The President can ill afford a new war in the Middle East that could kill the treaty. Israeli and American forces mobilize to find the hostages, but Ryker knows time is running out. Like all of Rosenberg’s novels, the tension feels authentic, even though his stories don’t reflect real political changes because, since his first novel, he’s been creating an alternate universe.
“It feels real,” Rosenberg says. “It feels ripped out of today’s headlines, or maybe tomorrow’s. But there are significant differences between real life and the political and geopolitical environment I’m creating.”
So the story in THE BEIRUT PROTOCOL is completely fictional, but Rosenberg admits that the opening scenes in which Ryker and his team are ambushed by Hezbollah terrorists and dragged behind enemy lines were inspired by real ambushes that have taken place on the Israel-Lebanon border, one of which triggered a war in 2006.
To Rosenberg, character is king in any political thriller, as is the “what if?” scenario—but the settings are absolutely critical to his stories.
“I’m trying to take my readers into very dark places—Russia, North Korea, the inner sanctum of the Iranian regime, and so forth. I want to show people where evil festers and then metastasizes like a cancer,” he says. “So like they say in real estate, ‘location, location, location.’ I want to take my readers where they would never dare go on their own. As I was thinking about where to take Marcus next, I wanted to pick a country and a scenario that I hadn’t really explored in the past. Lebanon came to mind.”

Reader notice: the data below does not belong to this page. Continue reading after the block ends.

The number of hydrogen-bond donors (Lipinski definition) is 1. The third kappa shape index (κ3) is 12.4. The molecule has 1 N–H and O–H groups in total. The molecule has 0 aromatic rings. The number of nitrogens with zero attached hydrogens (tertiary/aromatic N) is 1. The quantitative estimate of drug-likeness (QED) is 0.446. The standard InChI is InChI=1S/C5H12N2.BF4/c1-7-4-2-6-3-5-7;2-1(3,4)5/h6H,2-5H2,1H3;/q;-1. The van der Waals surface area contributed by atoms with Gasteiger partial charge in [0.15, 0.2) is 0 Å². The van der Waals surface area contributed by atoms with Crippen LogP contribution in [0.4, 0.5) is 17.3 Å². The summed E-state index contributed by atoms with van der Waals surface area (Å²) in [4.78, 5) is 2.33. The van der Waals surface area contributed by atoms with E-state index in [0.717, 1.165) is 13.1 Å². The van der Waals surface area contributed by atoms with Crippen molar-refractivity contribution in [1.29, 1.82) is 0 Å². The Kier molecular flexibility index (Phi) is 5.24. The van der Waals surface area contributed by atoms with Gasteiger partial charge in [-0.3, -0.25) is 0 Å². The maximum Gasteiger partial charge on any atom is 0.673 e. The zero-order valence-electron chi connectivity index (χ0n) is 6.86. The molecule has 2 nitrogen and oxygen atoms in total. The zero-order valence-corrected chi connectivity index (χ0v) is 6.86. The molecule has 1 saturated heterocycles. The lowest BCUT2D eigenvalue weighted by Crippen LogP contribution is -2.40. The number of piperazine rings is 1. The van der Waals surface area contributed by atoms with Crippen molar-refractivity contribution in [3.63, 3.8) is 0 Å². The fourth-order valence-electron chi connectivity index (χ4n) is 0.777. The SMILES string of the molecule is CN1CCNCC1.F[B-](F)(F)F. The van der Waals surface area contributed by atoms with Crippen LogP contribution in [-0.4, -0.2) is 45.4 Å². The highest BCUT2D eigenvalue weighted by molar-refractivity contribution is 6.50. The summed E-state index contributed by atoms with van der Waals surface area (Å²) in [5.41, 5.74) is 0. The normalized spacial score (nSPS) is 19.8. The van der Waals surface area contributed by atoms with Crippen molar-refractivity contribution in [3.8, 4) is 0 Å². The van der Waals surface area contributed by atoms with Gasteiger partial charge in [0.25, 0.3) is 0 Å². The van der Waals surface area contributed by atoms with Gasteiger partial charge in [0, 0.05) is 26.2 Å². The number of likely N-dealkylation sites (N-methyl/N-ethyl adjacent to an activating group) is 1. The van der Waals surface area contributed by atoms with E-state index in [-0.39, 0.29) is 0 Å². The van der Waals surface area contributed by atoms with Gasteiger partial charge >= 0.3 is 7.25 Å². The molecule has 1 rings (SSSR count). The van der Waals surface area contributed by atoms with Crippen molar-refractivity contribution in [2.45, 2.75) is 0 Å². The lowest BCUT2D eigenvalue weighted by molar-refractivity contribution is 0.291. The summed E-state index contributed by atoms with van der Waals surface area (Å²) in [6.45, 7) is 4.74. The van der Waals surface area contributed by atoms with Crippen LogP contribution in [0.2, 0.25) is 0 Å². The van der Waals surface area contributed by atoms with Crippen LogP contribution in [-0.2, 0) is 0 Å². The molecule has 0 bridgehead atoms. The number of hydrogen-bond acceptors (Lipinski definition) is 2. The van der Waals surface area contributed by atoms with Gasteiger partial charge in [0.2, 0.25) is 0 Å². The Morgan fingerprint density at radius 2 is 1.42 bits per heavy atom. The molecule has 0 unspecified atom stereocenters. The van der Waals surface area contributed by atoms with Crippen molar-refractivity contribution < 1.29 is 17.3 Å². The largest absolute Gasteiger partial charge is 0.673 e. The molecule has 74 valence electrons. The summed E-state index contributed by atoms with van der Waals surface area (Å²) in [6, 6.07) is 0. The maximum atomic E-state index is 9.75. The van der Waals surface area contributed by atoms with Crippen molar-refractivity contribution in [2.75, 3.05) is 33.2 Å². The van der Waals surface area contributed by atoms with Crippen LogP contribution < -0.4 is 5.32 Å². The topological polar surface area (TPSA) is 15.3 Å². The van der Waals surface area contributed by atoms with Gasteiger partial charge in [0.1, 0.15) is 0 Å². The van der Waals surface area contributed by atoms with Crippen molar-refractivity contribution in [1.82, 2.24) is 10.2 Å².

In his first three novels—The Kremlin Conspiracy, The Persian Gamble, and The Jerusalem Assassin—Rosenberg established Ryker’s backstory and showed how he got pulled into working for the CIA against his will. In those books you see Ryker’s character, his values, and his incredible professional skill sets. But as he started the fourth book, Rosenberg began to wonder what it would look like if Ryker was taken hostage.
In the author’s words, “Now that we know why Ryker is considered one of the most deadly and effective clandestine operators in the CIA, wouldn’t it be interesting, I thought, to take away all of his strengths, or at least neutralize them for a while? How would Ryker react to being taken captive? To his team being captured? To suddenly finding himself in a seemingly inescapable situation?”
Ryker knows that when Hezbollah realizes who they’ve captured, no amount of ransom will save them. They’ll be sent to Beirut and then to Tehran to be executed on live television. Making Ryker a hostage not only challenges his training, it tests his character. By nature, Ryker is a protector. He is not looking to kill people. His passion is to protect people.
“He’ll kill without hesitation,” Rosenberg says, “but only if he has to. In THE BEIRUT PROTOCOL, he’s put in a situation along the Israeli-Lebanese border in which he has responsibility for the protection of his team.
What if he was suddenly overwhelmed by superior firepower? What if he found himself in a position where those on the very team he was sworn to protect were wounded? What if they were being beaten and tortured? All this would scramble his thinking and work against his instincts. Even if he manages to find a way to escape, how will he do it with severely wounded and immobile colleagues? Should he try to escape on his own and go get help? Or is he morally obligated to stay with his team? After all, if he does escape, won’t his teammates bear the brunt of the inevitable retaliation?”
The answers aren’t obvious because Ryker doesn’t fit the classic thriller-hero mold. He’s not a James Bond-type super spy, but nor is he a George Smiley-style tradecraft master.
“Yes, he works for the CIA,” Rosenberg says, “but he’s not a classically trained spy. He’s not an assassin, or a vigilante. He’s a widower. He was a father, but his son was murdered. He left government service and never planned to go back, but now he’s been pulled back in. That’s what makes Marcus Ryker a complicated character and perhaps an outlier in the genre.”
Bottom line, Marcus Ryker is a character you want to get to know, and THE BEIRUT PROTOCOL is a great place to meet him.